The execution of a Filipina domestic worker in January is the latest in a long line of executions carried out by the Saudi Arabian government against domestic migrant workers mostly from the Philippines and Indonesia. The execution of the thirty-nine year-old Filipina maid, whose name is not revealed for the family’s privacy, comes only a few months after the government executed another maid, Tuti Tursilawati of Indonesia, this past October. Ms. Tuti was executed seven years after being convicted of murdering her employer. Migrant Care, a migrant worker’s rights group, says she was defending herself from sexual assault. Ms. Tuti was the fourth Indonesia migrant worker to be executed in Saudi Arabia since 2015, and there are many others waiting on death row. Saudi Arabia has faced repeated criticisms for systemic violations of due process in its criminal justice system and frequent use of capital punishment; in 2018, fifty percent of those executed were foreign nationals.

Concern about Saudi Arabia’s mistreatment of domestic migrant workers has increased steadily over the past decade. In response to dangerous labor conditions, the Indonesian government banned domestic workers traveling to Middle Eastern countries between 2011 and 2013 and, after Saudi Arabia executed two Indonesian domestic workers in 2015, Indonesia increased the ban to twenty-one countries. The Philippines has saved several Filipino migrant workers from executions by paying “blood money” to the Saudi families of those allegedly killed; however, in the case of the Filipina worker executed this year, the Saudi Supreme Judicial Council decided that “blood money” was not allowed to be paid. There are at least one million Filipino and around 1.5 million Indonesian migrant workers in Saudi Arabia, primarily holding positions in domestic or construction services. Saudi Arabia is among the top five executioners in the world, punishing capital crimes with beheading or even “crucifixion.”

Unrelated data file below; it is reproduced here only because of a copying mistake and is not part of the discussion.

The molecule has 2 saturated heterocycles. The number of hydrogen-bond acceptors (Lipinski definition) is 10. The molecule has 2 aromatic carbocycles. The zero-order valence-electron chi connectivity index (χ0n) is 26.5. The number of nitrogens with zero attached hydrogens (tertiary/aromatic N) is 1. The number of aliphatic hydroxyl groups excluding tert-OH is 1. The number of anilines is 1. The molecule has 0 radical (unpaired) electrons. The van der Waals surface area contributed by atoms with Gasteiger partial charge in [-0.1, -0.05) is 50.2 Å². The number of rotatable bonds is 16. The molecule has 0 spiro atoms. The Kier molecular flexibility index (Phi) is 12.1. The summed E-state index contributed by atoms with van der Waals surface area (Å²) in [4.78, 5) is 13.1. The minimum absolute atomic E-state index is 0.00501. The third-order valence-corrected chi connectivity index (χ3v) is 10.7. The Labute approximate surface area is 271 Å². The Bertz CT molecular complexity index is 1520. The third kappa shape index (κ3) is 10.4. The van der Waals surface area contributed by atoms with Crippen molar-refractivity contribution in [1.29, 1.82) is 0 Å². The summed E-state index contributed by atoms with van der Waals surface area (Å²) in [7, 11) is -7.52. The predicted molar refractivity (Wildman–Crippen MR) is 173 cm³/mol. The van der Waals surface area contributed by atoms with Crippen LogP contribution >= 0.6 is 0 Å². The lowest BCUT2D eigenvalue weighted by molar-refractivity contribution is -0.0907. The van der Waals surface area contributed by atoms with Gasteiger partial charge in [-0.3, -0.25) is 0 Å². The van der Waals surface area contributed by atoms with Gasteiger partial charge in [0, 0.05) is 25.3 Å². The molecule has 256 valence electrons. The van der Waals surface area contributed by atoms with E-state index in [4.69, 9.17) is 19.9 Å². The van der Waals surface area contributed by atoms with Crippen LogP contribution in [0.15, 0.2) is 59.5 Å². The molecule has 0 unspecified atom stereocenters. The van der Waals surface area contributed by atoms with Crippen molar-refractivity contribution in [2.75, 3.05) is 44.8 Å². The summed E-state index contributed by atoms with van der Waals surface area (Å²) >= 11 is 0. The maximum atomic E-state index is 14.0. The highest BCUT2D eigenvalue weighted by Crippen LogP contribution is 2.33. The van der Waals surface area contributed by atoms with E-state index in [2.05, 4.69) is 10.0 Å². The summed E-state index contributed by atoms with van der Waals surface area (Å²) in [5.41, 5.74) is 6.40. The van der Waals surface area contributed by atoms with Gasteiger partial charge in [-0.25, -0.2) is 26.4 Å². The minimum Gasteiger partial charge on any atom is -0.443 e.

Saudi Arabia is violating its duty to follow international customary law, as articulated in the Universal Declaration of Human Rights, prohibiting abusive and prejudiced treatment of migrant workers within its territory. Articles Thirteen and Twenty-three of the Declaration provide that all persons have the rights to freedom of movement across borders and the right to free choice of employment in “favourable conditions” and “without any discrimination,” respectively. Migrant workers also enjoy protections from violence, threats, arbitrary detention or arrest, and “measures of collective expulsion” under Articles Sixteen and Twenty-two of the International Convention on the Protection of the Rights of All Migrant Workers and Members of Their Families (ICRMW). Although the Saudi government has taken no action regarding the ICRMW, Saudi Arabia has committed to the International Convention on the Elimination of Discrimination Against Women (CEDAW). Notwithstanding the government’s reservations over CEDAW Article 11(2) on marriage or maternity, Saudi Arabia has still committed to the elimination of discrimination against women in the work place and the job market. Saudi Arabia has also acceded to International Convention on the Elimination of All Forms of Racial Discrimination, which includes the obligation to guarantee individuals rights to “equality before the law” and freedom from ethnic discrimination in regard to their fundamental rights to employment rights; these rights include “just and favourable conditions of work.” Saudi Arabia is bound to uphold international human rights standards under customary law and relevant provisions of its international commitments.

Domestic migrant workers in Saudi Arabia endure inequality under the law from the moment they enter the country. For months or years before any allegations or arrests are made, many migrant workers under the kafala (“sponsorship”) system are trapped in contracts with abusive employers. Workers are prohibited from changing jobs or even leaving the country without the approval of their sponsor; foreign workers trying to return home or find work elsewhere must obtain exit visas, which can only be requested by the sponsors on the workers’ behalf. Exit visas also require high financial thresholds, including the settling of all debts and fines, and the transfer or closure of all vehicles, cell phones, Saudi Arabian bank accounts, and lines of credits. The use of the death penalty against vulnerable populations is egregiously contrary to international law, and the international community must condemn Saudi Arabia’s conduct.